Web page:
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How Netflix will enforce its ban on password sharing

Netflix started enforcing the rules in the UK on May 23 after gradually implementing them in other markets, including Latin America, Spain and Canada, in 2022 (PA Archive)
Netflix started enforcing the rules in the UK on May 23 after gradually implementing them in other markets, including Latin America, Spain and Canada, in 2022 (PA Archive)

Now that Netflix has begun clamping down on password sharing in the UK, it may be time to familiarise yourself with the company’s revised policy.

Under the new regime, Netflix will restrict viewership of its programming to people living in the same household. Customers signed up to Netflix’s Standard or Premium plans — which cost £11 and £16 respectively in the UK — can pay £5 per month to give additional viewers access to their account.

Netflix started enforcing the rules in the UK on May 23 after gradually implementing them in other markets, including Latin America, Spain and Canada, in 2022. The clampdown on password sharing marks a U-turn for the company that turned a blind eye to the practice for years amid a rise in viewers.

How does Netflix’s password-sharing clampdown work?

As part of the new rules, you are allowed to stream Netflix from only one location. While it is flexible enough to let you use your account in a hotel while on holiday, or on the go through your phone, extended use in homes other than your own will be blocked.

Nevertheless, if you want to keep sharing your account, you can add an extra member by paying a monthly fee of £5 on top of your subscription. Standard members can add up to one extra person to their account who resides in the same country, while Premium members can add two people.

Although this costs less than paying for a new ad-free Netflix plan, the cheapest of which costs £7 per month, it does have its setbacks compared with some of the other subscriptions.

Chiefly, extra members can stream and download on only one device at a time, instead of multiple devices on the Standard and Premium tiers. Although you can transfer existing profiles when you create an extra member slot, you can not set up a kid's profile on these additional accounts.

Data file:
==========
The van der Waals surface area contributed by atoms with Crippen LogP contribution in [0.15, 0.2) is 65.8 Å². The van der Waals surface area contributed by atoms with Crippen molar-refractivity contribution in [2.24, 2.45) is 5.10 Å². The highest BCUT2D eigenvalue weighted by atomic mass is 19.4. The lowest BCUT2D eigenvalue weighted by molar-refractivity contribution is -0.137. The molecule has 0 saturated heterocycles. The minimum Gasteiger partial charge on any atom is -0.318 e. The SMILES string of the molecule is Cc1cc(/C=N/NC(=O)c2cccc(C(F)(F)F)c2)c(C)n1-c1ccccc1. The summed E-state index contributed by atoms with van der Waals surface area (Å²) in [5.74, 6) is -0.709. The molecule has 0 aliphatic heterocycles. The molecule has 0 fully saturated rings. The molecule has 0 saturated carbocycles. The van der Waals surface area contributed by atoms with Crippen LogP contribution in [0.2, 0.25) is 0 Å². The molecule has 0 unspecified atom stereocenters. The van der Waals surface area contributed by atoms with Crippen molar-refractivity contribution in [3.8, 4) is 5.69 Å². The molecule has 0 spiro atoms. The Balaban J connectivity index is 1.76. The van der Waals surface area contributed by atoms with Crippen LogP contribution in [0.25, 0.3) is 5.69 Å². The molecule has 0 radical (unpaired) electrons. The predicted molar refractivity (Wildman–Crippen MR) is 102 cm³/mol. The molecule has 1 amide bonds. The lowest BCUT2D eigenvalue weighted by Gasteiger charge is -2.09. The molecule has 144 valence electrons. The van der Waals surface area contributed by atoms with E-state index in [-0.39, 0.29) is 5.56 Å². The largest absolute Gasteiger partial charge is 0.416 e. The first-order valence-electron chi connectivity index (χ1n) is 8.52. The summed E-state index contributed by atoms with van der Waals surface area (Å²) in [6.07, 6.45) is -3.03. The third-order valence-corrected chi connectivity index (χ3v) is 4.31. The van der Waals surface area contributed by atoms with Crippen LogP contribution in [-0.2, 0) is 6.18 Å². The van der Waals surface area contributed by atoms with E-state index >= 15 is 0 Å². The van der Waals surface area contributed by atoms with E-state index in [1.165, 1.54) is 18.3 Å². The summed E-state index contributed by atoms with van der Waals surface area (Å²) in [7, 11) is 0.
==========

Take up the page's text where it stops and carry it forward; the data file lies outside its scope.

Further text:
What is a Netflix household?

Netflix “households” form the crux of the new policy.

To catch rule-breakers, Netflix is essentially counting the internet-connected devices you use to view Netflix at your main address. This includes virtually any device with a screen that can play Netflix, including TVs, phones, tablets, laptops, and computers.

Netflix says it uses information such as IP addresses, device IDs, and account activity to determine whether the people watching are part of your household.

Netflix says it will automatically confirm your household unless you choose to do so manually. If you want to set up a household, you can do so through the Netflix help menu on your TV. Netflix will then send you an email or text for verification.

If you don’t watch Netflix on a TV, the company says you don’t need to set up a household.

How many people share Netflix passwords?

Netflix said in 2022 that more than 100 million households worldwide used the video-streaming service without paying, by using a shared account.

Tackling password sharing is Netflix’s strategy to reinvigorate the service’s growth. This was fantastic at the start of the Covid pandemic, but has all but flatlined. Analysts from Ampere Analysis have predicted Netflix would lose 200,000 UK subscribers in 2023.

Netflix addressed this slowed growth in a letter to its shareholders early in 2022. “Account sharing as a percentage of our paying membership hasn’t changed much over the years but, coupled with [slow broadband and connected TV adoption], means it’s harder to grow membership in many markets — an issue that was obscured by our Covid growth,” the letter said.